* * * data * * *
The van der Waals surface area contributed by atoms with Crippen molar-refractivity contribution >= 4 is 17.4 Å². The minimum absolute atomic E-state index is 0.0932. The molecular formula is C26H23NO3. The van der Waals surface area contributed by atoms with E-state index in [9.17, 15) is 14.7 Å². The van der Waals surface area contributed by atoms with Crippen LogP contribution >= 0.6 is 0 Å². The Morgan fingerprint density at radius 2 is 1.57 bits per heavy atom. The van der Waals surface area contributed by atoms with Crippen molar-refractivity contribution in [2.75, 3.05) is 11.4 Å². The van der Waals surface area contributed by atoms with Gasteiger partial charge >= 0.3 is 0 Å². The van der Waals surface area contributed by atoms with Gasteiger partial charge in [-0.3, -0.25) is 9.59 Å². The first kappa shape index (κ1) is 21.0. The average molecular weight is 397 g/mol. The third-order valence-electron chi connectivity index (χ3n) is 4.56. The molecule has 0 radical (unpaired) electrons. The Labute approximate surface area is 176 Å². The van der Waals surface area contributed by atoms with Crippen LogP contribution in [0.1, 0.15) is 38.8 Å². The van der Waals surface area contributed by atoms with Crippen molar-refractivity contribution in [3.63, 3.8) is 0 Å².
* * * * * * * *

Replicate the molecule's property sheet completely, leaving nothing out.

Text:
The van der Waals surface area contributed by atoms with Crippen molar-refractivity contribution >= 4 is 17.4 Å². The minimum absolute atomic E-state index is 0.0932. The molecular formula is C26H23NO3. The van der Waals surface area contributed by atoms with E-state index in [9.17, 15) is 14.7 Å². The van der Waals surface area contributed by atoms with Crippen LogP contribution >= 0.6 is 0 Å². The Morgan fingerprint density at radius 2 is 1.57 bits per heavy atom. The van der Waals surface area contributed by atoms with Crippen molar-refractivity contribution in [2.75, 3.05) is 11.4 Å². The van der Waals surface area contributed by atoms with Gasteiger partial charge >= 0.3 is 0 Å². The van der Waals surface area contributed by atoms with Gasteiger partial charge in [-0.3, -0.25) is 9.59 Å². The first kappa shape index (κ1) is 21.0. The average molecular weight is 397 g/mol. The third-order valence-electron chi connectivity index (χ3n) is 4.56. The molecule has 0 radical (unpaired) electrons. The Labute approximate surface area is 176 Å². The van der Waals surface area contributed by atoms with Crippen LogP contribution in [0.1, 0.15) is 38.8 Å². The van der Waals surface area contributed by atoms with Crippen molar-refractivity contribution in [3.63, 3.8) is 0 Å².